Reinventing Fire, A Review
The most pressing issues of all, these days, for the US and for the world, are climate change, the economy, and energy. These are three so closely interrelated issues that it is hard to separate them, but it is clear that energy is the most crucial variable. Burning fossil fuels produces growing levels of carbon dioxide and other pollutants in the atmosphere; exploitation of fossil fuels creates serious environmental risks; and dependence on oil and coal makes our economy extremely vulnerable.
Unless we solve the energy problem, climate change will be anticlimactic. Yes, climate change is a consequence of burning carbon fuels but long before we see the major effects of climate change the scarcity and cost of declining reserves of fossil fuels will pretty much settle the future of our industrial civilization. The world’s economy is based on energy, more specifically, cheap energy. Energy is not only a cost of doing business; it is the life-blood of our economy. Reinventing Fire, by Amory Lovins and the Rocky Mountain Institute (http://www.rmi.org/), a recent Chelsea Green publication, spells this out and offers an alternative future for both the economy and the environment.
Fire is, of course energy, or vice-versa. It is clear that we must transform, that is, reinvent, our energy economy. Make no mistake, this is a huge undertaking: A Mission Impossible scenario if ever there was one. The choice is not if but when and how. It’s not a matter of choice but of necessity.
Reinventing Fire is, first and foremost, about conserving energy. The US has nearly twice the per capita consumption of energy as many other developed countries and about a quarter of the total. Overall, the US is now the second largest consumer of energy and the second largest contributor to greenhouse gases. We have passed the honor of first place to China. The US still uses roughly seven times as much energy per person as China. Since China burns a lot of carbon to produce products for our markets, perhaps we need to make some accounting adjustments in the footprint ledger.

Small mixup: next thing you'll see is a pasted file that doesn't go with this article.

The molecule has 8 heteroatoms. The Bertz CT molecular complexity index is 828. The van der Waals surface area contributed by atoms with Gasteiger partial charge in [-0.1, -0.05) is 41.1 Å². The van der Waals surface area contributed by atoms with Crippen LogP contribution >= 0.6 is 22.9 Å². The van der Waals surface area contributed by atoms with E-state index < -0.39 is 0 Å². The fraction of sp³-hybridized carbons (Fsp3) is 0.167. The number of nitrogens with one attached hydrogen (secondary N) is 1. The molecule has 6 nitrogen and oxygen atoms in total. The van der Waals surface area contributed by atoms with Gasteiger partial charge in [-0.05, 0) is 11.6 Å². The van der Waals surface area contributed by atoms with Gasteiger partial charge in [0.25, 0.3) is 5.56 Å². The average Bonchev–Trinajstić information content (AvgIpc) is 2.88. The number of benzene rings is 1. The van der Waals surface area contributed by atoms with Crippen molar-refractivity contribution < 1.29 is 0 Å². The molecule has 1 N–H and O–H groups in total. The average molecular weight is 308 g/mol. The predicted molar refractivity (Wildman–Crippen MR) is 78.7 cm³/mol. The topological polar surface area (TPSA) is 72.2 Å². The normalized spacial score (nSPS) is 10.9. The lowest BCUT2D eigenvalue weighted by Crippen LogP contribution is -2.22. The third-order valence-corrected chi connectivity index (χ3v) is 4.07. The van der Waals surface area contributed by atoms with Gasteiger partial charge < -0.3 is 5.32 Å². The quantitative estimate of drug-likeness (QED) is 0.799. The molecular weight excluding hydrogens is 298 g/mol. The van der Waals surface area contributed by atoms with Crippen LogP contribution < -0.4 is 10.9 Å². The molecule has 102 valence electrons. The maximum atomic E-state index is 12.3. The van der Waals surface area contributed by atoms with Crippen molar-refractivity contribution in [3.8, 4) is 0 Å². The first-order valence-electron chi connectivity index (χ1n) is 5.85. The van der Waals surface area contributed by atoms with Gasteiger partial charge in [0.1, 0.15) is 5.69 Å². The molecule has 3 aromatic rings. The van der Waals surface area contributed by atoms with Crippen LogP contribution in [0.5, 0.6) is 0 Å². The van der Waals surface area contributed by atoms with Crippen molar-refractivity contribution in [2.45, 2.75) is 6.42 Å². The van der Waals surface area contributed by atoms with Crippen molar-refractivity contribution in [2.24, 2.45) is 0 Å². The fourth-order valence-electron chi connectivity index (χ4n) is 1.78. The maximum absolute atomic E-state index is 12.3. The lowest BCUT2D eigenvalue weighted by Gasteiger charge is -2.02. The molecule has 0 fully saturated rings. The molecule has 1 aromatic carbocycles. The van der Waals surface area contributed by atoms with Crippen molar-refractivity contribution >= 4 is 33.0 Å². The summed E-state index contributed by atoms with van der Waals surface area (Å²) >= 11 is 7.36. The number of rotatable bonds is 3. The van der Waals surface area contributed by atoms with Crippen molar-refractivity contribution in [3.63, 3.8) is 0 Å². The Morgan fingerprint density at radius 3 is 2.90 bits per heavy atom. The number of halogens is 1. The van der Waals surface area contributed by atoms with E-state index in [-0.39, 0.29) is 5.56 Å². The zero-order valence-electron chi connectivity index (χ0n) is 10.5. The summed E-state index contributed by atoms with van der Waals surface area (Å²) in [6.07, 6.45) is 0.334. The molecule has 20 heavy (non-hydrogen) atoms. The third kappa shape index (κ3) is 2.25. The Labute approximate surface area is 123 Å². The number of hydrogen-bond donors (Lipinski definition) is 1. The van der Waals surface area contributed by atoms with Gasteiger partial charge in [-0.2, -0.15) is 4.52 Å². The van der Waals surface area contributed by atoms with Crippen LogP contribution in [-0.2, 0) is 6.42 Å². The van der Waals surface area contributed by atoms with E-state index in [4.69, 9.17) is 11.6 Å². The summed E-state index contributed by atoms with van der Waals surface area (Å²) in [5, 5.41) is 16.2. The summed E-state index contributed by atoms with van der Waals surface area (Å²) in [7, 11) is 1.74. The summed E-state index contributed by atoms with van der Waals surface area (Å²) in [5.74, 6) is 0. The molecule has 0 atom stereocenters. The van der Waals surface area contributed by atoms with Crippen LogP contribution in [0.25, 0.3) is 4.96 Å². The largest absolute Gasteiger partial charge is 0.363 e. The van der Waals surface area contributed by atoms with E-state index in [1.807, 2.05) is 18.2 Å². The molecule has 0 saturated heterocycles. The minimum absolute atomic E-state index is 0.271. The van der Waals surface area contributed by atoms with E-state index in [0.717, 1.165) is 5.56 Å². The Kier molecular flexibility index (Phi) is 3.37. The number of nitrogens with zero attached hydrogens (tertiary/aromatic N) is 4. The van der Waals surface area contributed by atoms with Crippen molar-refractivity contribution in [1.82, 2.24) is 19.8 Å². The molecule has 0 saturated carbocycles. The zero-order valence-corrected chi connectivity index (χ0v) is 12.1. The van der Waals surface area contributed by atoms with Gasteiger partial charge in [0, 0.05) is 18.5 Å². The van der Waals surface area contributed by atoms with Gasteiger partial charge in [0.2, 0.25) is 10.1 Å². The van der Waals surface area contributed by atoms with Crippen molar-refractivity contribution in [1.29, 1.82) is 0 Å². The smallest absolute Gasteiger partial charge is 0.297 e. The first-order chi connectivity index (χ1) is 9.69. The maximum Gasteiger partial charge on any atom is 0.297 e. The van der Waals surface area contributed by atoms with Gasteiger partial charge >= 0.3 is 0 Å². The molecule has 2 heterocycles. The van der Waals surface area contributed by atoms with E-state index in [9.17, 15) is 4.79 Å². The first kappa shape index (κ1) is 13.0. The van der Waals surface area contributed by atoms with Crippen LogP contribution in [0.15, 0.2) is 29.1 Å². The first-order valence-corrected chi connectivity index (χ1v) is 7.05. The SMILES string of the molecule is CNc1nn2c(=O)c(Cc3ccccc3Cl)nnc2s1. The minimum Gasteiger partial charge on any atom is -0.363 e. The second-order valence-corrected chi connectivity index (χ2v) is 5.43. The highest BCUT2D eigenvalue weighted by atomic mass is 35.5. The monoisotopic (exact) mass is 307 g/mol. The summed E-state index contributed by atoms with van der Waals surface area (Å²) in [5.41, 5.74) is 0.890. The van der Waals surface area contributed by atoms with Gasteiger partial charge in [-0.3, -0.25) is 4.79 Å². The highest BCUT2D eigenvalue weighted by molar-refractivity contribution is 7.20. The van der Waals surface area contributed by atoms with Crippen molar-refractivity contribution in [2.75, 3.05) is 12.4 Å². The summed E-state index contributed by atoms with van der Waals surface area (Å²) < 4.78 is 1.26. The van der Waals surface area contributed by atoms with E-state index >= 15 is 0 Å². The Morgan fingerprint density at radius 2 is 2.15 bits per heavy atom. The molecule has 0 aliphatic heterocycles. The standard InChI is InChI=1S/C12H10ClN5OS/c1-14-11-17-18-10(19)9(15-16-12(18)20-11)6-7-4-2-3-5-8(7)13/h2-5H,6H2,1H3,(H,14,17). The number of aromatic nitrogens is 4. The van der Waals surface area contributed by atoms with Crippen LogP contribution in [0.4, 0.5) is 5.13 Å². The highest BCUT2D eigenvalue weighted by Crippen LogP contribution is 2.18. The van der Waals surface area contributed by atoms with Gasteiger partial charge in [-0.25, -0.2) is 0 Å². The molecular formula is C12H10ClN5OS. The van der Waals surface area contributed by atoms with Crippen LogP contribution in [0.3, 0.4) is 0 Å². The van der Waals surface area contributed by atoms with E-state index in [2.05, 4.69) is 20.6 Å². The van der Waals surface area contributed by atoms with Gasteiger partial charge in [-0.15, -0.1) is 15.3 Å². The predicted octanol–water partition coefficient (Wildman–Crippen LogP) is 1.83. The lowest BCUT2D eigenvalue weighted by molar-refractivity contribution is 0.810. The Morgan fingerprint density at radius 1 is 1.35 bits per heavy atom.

The US is clearly deeply dependent on other countries for fuel, food and goods. Yet we have neither a comprehensive national plan nor clear policy regarding our energy future beyond business as usual. Reinventing Fire gives us such a strategy. It is a plan that could dramatically reduce our dependence on foreign and scarce energy resources, dramatically reduce greenhouse gases, provide us with the energy for economic growth and achieve this through private enterprise, not government spending.
An Integral Model